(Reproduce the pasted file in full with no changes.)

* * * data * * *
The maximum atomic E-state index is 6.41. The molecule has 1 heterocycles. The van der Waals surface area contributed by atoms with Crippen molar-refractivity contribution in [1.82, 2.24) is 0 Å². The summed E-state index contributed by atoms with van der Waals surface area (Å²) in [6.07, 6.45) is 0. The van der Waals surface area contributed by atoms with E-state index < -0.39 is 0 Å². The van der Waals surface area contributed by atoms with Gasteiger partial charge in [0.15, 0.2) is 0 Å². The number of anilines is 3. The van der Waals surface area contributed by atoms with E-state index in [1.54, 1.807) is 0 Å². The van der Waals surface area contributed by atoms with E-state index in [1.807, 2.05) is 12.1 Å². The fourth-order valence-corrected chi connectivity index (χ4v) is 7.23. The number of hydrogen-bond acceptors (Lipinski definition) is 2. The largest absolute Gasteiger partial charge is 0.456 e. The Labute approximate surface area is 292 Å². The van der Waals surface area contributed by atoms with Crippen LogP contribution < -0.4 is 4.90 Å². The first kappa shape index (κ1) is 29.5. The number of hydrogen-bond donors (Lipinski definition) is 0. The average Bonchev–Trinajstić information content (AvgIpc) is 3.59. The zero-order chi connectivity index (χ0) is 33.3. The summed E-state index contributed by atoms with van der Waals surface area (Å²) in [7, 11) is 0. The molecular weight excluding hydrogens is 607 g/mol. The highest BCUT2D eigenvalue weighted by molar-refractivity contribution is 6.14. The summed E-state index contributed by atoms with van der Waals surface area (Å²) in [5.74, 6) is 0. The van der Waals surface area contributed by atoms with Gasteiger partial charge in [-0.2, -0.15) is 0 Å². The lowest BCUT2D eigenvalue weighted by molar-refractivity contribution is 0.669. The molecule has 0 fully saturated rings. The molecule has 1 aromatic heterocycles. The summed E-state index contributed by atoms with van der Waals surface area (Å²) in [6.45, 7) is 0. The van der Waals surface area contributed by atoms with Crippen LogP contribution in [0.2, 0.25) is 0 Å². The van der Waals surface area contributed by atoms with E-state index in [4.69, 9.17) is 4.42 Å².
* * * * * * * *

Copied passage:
The maximum atomic E-state index is 6.41. The molecule has 1 heterocycles. The van der Waals surface area contributed by atoms with Crippen molar-refractivity contribution in [1.82, 2.24) is 0 Å². The summed E-state index contributed by atoms with van der Waals surface area (Å²) in [6.07, 6.45) is 0. The van der Waals surface area contributed by atoms with E-state index < -0.39 is 0 Å². The van der Waals surface area contributed by atoms with Gasteiger partial charge in [0.15, 0.2) is 0 Å². The number of anilines is 3. The van der Waals surface area contributed by atoms with E-state index in [1.54, 1.807) is 0 Å². The van der Waals surface area contributed by atoms with E-state index in [1.807, 2.05) is 12.1 Å². The fourth-order valence-corrected chi connectivity index (χ4v) is 7.23. The number of hydrogen-bond acceptors (Lipinski definition) is 2. The largest absolute Gasteiger partial charge is 0.456 e. The Labute approximate surface area is 292 Å². The van der Waals surface area contributed by atoms with Crippen LogP contribution < -0.4 is 4.90 Å². The first kappa shape index (κ1) is 29.5. The number of hydrogen-bond donors (Lipinski definition) is 0. The average Bonchev–Trinajstić information content (AvgIpc) is 3.59. The zero-order chi connectivity index (χ0) is 33.3. The summed E-state index contributed by atoms with van der Waals surface area (Å²) in [7, 11) is 0. The molecular weight excluding hydrogens is 607 g/mol. The highest BCUT2D eigenvalue weighted by molar-refractivity contribution is 6.14. The summed E-state index contributed by atoms with van der Waals surface area (Å²) in [5.74, 6) is 0. The van der Waals surface area contributed by atoms with Gasteiger partial charge in [-0.2, -0.15) is 0 Å². The lowest BCUT2D eigenvalue weighted by molar-refractivity contribution is 0.669. The molecule has 0 fully saturated rings. The molecule has 1 aromatic heterocycles. The summed E-state index contributed by atoms with van der Waals surface area (Å²) in [6.45, 7) is 0. The van der Waals surface area contributed by atoms with Crippen LogP contribution in [0.2, 0.25) is 0 Å². The van der Waals surface area contributed by atoms with E-state index in [4.69, 9.17) is 4.42 Å².